Department - Author 1

Electrical Engineering Department

Degree Name - Author 1

BS in Electrical Engineering



Primary Advisor

Dean Arakaki


Two-way communications using 3 to 30 MHz, high-frequency (HF) radio, also known as shortwave radio, provides worldwide coverage with no infrastructure required between stations. Amateur or “Ham” radio operators apply this advantage to long distance communications and to provide disaster relief communications. Optimum frequencies for long distance propagation are time-of-day variant necessitating an operating frequency range of 3 to 30 MHz. HF half wave dipole antenna length varies from 15 to 150 ft over this range. Fixed-length antenna impedance varies with frequency due to physical dimension dependent capacitance and inductance. Maximum transmitter to antenna power transfer occurs when the transmission line and antenna impedances are matched to the standard 50 Ω radio impedance. For transmitter to antenna impedance matching, antenna length can be adjusted depending on frequency. Alternately, an antenna tuner utilizing a variable inductance and capacitance matching network can compensate for the frequency dependent impedance of a fixed-length antenna. A dipole antenna designed for one frequency can function over a broader frequency range with a manually or automatically adjusted antenna tuner.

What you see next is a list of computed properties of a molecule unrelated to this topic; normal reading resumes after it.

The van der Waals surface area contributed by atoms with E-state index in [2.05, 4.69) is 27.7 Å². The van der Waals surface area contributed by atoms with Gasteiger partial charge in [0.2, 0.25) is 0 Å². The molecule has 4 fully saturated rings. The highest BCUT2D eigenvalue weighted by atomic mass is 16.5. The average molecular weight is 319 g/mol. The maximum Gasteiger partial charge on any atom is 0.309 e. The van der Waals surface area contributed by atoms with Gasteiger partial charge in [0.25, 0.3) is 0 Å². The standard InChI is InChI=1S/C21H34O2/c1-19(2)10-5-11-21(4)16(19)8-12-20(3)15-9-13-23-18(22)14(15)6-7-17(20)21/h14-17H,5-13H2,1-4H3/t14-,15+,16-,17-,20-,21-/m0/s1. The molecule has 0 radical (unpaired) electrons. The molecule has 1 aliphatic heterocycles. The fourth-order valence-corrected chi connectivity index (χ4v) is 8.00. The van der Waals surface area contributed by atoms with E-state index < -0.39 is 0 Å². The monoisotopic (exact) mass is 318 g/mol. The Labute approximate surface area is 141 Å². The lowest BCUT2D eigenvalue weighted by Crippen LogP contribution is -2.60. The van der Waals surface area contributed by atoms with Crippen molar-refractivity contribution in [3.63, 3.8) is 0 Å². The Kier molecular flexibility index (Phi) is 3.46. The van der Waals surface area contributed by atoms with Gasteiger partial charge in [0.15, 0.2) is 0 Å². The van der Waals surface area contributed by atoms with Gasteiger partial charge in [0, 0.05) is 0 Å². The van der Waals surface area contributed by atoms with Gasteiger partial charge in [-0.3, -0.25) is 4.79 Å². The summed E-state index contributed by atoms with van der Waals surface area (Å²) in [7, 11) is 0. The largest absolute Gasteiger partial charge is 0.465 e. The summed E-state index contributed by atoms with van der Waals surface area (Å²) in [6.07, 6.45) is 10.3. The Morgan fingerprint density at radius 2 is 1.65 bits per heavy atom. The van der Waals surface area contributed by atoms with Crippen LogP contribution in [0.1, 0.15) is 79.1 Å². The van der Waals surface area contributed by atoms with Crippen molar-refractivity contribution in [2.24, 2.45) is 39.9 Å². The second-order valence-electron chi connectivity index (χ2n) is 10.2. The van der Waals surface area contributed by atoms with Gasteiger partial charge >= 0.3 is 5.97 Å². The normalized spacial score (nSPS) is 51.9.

The project objective is to develop a microcontroller-based automatic tuner for a fixed length dipole antenna. In high frequency transmission lines, an antenna impedance mismatch causes power reflection back to the transmitter. This corresponds to a greater than unity voltage standing wave ratio (VSWR), the ratio of maximum to minimum transmission line voltage amplitude. A directional wattmeter provides forward and reflected power values to an Atmel ATmega32 microcontroller, which calculates VSWR and adjusts a capacitor - inductor matching network using stepper motors to reduce VSWR to less than 1.5:1 (4% reflected power relative to incident). The antenna tuner system can match loads of up to 26:1 initial VSWR within a frequency range of 3.5 MHz to 30 MHz. The system was tested using a 100 W transceiver connected to a 90 ft, 450 Ω balanced transmission line and a 120 ft dipole antenna 30 ft above ground. Commercial antenna tuners have VSWR matching capabilities from 3:1 to 100:1.